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I Forge Iron

HSS Guide

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"Decent grade"? Might be a decent grade for planer knives.
From Wikipedia:


High speed steels belong to the Fe-C-X multi-component alloy system where X represents chromium, tungsten, molybdenum, vanadium, or cobalt. Generally, the X component is present in excess of 7%, along with more than 0.60% carbon. (However, their alloying element percentages do not alone bestow the hardness-retaining properties; they also require appropriate high-temperature heat treatment in order to become true HSS; see History below.)
The grade type T-1 with 18% tungsten has not changed its composition since 1910 and was the main type used up to 1940, when substitution by molybdenum took place. Nowadays, only 5-10% of the HSS in Europe and only 2% in the United States is of this type.[citation needed]
The addition of about 10% of tungsten and molybdenum in total maximises efficiently the hardness and toughness of high speed steels and maintains these properties at the high temperatures generated when cutting metals.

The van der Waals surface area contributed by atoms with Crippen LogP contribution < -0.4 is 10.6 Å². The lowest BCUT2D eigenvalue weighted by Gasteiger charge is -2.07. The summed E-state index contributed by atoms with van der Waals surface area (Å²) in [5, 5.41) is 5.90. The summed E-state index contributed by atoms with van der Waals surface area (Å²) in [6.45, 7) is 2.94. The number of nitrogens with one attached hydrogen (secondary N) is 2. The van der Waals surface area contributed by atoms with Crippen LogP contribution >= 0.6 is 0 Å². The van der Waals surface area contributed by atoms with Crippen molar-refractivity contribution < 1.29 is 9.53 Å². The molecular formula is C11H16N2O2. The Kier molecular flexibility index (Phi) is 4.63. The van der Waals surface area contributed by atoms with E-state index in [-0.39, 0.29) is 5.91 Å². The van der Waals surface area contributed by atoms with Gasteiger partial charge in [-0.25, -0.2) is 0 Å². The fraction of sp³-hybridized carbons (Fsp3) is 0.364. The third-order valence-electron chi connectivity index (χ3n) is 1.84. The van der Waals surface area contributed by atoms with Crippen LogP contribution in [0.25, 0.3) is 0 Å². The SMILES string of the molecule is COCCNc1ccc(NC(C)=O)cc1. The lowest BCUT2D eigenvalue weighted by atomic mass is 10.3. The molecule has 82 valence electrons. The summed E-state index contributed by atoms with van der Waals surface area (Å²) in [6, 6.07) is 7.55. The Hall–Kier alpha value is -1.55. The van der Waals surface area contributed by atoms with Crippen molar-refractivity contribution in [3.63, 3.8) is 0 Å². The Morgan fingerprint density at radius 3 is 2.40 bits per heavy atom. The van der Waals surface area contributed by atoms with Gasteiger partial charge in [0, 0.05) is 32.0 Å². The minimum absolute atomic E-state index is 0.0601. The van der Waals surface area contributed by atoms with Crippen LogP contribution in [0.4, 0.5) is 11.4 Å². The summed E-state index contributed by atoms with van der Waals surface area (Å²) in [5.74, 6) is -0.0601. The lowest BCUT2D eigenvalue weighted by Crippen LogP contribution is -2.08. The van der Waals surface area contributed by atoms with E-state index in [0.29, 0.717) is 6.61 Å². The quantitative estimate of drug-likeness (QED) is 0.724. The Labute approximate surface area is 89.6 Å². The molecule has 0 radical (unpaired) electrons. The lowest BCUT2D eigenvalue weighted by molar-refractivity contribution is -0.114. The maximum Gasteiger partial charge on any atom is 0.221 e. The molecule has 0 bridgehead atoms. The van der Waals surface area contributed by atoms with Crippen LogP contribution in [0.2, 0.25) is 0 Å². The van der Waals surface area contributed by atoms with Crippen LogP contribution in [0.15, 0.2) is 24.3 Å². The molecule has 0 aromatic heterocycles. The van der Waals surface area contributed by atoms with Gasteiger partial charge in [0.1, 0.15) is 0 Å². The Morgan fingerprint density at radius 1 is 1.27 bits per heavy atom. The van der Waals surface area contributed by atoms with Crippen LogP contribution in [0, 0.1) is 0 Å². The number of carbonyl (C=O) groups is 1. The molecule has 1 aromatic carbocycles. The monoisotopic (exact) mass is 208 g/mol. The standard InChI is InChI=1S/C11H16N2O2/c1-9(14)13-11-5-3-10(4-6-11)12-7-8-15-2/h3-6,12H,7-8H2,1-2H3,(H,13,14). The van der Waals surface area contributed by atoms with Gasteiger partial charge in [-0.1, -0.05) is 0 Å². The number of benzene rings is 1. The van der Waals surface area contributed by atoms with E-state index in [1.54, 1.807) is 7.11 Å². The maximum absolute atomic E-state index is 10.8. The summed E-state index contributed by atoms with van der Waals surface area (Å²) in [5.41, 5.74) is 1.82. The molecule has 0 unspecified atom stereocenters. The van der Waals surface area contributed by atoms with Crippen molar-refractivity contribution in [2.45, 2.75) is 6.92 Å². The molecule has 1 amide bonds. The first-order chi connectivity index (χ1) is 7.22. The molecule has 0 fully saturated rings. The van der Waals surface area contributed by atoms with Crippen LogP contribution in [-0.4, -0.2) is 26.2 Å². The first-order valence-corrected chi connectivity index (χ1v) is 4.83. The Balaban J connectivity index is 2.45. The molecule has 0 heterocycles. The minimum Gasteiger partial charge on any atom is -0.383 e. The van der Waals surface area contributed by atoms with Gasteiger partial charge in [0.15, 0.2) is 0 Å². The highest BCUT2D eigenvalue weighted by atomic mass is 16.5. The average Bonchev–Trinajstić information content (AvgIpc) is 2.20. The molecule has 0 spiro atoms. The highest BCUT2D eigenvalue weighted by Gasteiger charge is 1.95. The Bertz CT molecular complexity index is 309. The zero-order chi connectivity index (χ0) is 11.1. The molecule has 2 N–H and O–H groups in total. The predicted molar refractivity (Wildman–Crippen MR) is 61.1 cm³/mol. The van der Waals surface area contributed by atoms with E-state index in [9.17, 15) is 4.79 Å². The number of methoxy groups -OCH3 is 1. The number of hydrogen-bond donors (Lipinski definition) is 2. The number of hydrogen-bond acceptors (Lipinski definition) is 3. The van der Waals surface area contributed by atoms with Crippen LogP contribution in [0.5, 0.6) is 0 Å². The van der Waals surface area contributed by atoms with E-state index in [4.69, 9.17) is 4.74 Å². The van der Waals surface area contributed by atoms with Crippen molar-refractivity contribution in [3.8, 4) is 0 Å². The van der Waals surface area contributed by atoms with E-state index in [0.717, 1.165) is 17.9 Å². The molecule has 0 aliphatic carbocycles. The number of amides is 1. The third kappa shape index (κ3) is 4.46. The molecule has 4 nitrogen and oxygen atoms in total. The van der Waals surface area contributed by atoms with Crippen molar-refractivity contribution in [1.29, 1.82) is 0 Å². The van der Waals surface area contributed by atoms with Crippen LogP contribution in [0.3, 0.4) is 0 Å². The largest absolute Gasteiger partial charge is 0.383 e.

M35 is similar to M2, but with 5% cobalt added. The addition of cobalt increases heat resistance.
M42 is a high speed steel alloy made up of roughly 8% cobalt. It is widely used in metal manufacturing because of its ability to resist wear over conventional high speed steels, allowing for shorter cycle times in production environments due to higher cutting speeds or from the increase in time between tool changes. M42 is also less prone to chipping when used for interrupted cuts and cost less when compared to the same tool made of carbide. Tools made from high speed steel and cobalt can often be identified by the letters HSS-Co.

Edited by nakedanvil
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